process they have to work through in understanding and self-acceptance,
find the diagnosis a meaningful revelation in their lives. Substantial
enough in scope, is this diagnosis, that it can mean the difference
between a life of self-recrimination, self-loathing, self-hatred,
isolation, alienation,
or an increased understanding of self that enables those diagnosed with
AS to make much more sense out of their lives and experiences.

This
leads to a much greater chance for self-acceptance, self-worth,
self-love and esteem. With this insight and understanding as to why
socialization, communication and relating are often so challenging
adults with AS can learn to “join in”, learn to feel less alienated as
they learn new and different coping strategies that allow them to
compensate for the areas in relating that can make
life very difficult and lonely.

Inherent
in each of most of us is a desire to love and be loved. Connection is
just as vital for an adult with Asperger’s as it is for those who are
Neuro-Typical (NT) and don’t have Asperger’s. It may not look the same
as most NT’s desire for, or ways of, connecting. Those with Asperger’s
also have a wide range of emotions. What is substantially different
from the feelings of NT’s is the compromised ability to express those
emotions.

The
parents of children diagnosed with Asperger’s now, are able to find
support and services for their kids that can teach the Aspie Kids a lot
of skills and compensatory strategies that most adult Aspies have not
had a chance to learn or have any support around.

To
come to a diagnosis of Asperger’s Syndrome in adulthood, as I did, at
the age of 40, can initially be both a relief and a nightmare. The
relief, as I experienced it, had all to do with finally understanding
so much about all that was so difficult and painful in my life.

The
nightmare was the process it took to integrate how much I had suffered
without an understanding of why I had been so alone (always felt
different) most of my life and why trying to relate to others or be
social was extremely difficult most of the time, if not impossible, for
me at other times.

Without
any understanding of what was really behind most of my relational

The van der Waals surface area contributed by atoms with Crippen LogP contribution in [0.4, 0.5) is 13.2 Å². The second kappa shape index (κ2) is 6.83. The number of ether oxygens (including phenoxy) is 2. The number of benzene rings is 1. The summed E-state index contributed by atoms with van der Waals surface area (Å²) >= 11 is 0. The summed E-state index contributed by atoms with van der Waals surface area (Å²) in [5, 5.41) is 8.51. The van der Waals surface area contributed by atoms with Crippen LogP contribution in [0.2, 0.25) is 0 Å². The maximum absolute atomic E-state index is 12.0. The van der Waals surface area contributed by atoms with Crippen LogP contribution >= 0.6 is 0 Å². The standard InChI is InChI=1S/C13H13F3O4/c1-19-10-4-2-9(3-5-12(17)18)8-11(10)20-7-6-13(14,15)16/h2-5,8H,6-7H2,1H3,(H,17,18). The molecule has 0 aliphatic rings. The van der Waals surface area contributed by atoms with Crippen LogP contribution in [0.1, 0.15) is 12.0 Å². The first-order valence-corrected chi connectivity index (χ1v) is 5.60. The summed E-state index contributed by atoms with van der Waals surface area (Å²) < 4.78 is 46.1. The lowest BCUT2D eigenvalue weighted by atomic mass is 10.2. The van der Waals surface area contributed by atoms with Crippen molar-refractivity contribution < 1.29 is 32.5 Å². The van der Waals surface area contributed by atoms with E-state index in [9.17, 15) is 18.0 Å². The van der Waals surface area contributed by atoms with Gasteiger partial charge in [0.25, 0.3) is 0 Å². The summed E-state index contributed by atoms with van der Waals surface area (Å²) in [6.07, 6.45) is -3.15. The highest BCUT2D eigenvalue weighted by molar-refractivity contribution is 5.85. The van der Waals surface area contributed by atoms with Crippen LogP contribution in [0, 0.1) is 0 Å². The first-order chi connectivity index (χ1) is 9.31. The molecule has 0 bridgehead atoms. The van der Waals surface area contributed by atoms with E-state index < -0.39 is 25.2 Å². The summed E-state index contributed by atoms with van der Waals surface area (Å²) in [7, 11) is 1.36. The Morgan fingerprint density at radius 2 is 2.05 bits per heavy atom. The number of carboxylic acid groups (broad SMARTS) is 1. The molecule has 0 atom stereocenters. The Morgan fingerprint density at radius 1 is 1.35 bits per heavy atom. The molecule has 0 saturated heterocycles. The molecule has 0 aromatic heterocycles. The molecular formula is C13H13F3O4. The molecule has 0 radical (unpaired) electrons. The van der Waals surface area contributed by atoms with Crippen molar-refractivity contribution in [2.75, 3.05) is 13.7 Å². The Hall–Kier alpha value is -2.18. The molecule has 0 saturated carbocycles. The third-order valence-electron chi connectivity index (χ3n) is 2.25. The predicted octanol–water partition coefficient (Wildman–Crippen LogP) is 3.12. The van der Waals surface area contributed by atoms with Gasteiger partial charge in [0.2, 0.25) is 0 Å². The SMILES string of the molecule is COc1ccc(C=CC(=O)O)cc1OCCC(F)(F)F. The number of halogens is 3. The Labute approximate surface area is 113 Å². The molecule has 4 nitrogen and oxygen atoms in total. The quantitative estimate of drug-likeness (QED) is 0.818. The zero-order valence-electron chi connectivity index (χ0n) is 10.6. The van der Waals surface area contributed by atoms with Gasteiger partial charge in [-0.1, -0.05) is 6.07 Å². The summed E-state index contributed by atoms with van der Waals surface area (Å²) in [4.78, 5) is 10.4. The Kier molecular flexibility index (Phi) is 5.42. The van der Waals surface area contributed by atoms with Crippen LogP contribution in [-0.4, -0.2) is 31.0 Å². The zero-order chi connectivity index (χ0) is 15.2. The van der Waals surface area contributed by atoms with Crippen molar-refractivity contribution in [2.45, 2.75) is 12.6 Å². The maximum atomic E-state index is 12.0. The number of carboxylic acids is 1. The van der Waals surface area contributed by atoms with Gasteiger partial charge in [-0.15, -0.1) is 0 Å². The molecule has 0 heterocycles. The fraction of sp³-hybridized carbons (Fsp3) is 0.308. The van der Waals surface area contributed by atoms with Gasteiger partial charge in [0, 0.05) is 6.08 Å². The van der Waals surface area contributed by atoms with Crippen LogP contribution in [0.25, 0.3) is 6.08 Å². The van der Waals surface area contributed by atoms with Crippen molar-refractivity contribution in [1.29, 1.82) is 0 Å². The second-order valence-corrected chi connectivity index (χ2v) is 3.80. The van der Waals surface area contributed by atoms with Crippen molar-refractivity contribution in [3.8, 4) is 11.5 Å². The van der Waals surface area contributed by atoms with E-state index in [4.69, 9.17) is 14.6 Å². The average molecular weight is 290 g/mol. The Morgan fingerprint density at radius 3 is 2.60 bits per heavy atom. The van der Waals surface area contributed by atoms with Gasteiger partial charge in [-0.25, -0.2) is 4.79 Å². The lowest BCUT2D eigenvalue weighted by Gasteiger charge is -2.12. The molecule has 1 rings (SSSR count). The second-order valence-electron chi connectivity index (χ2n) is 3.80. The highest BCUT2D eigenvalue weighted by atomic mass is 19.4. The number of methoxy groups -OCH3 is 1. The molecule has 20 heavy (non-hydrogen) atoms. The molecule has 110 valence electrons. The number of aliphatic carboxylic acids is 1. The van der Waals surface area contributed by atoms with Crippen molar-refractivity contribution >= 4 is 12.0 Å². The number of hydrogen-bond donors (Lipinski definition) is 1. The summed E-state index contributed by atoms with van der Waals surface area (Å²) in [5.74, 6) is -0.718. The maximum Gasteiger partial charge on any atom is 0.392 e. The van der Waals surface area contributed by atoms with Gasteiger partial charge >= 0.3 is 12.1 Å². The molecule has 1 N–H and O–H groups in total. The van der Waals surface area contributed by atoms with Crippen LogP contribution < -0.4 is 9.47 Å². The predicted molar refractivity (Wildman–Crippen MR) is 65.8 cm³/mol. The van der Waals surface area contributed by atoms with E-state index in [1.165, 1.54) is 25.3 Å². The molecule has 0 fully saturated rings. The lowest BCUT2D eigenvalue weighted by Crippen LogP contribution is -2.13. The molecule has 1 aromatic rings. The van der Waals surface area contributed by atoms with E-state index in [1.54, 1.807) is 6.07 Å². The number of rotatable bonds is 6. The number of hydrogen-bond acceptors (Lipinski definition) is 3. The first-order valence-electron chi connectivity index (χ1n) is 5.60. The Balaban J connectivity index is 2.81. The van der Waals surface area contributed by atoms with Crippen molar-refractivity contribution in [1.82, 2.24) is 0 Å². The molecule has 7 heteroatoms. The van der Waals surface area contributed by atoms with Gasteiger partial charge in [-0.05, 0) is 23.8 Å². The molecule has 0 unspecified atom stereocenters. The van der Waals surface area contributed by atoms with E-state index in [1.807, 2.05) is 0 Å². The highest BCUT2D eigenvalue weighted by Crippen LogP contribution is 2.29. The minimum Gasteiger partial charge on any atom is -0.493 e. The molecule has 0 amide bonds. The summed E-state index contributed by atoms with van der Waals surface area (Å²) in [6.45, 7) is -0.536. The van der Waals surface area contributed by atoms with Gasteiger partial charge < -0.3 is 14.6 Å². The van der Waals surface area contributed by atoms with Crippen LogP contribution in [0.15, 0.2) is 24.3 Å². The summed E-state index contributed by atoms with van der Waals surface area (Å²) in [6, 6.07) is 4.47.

difficulties I was left to feel, time and time again, like I was “less
than”, like a failure. I experienced this as being “unlikable and
unlovable” Feeling this way lead me to feel very alienated. I had spent
most of my life frantically searching for what was “wrong” with me. My
family, peers, and society at large gave me endless messages that I was
not okay.

Not
understanding this very pervasive aspect of myself left me unable to
really understand who I was. Without this knowledge of my “self” I was
lost and in a great deal of pain for much of my first 40 years of life.
Not knowing why I was the way I was, the way that I am, still, caused
me to try to be whatever others told me I “should” be. This was
torture. This is the epitome of being lost. I was alienated from my
very self by the expectations and judgments of others.

My
lack of being “what others expected me to be” along with my lack of
knowing what others have always expected that I “should” know based
upon my age or intelligence was literally crazy-making.

I will be sharing a lot more of my personal experience here in future articles.

I
am still in the process of evolving as I continue to attempt to reach
the kind of self-acceptance that allows for consistent hope and
optimism and a meaningful personal peace.

© Ms. A.J. Mahari February 2004 with additions February 6, 2009 –
All rights reserved.


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AS - Executive Dysfunction

Executive Dysfuntion is, in my opinion and experience, a different way of functioning.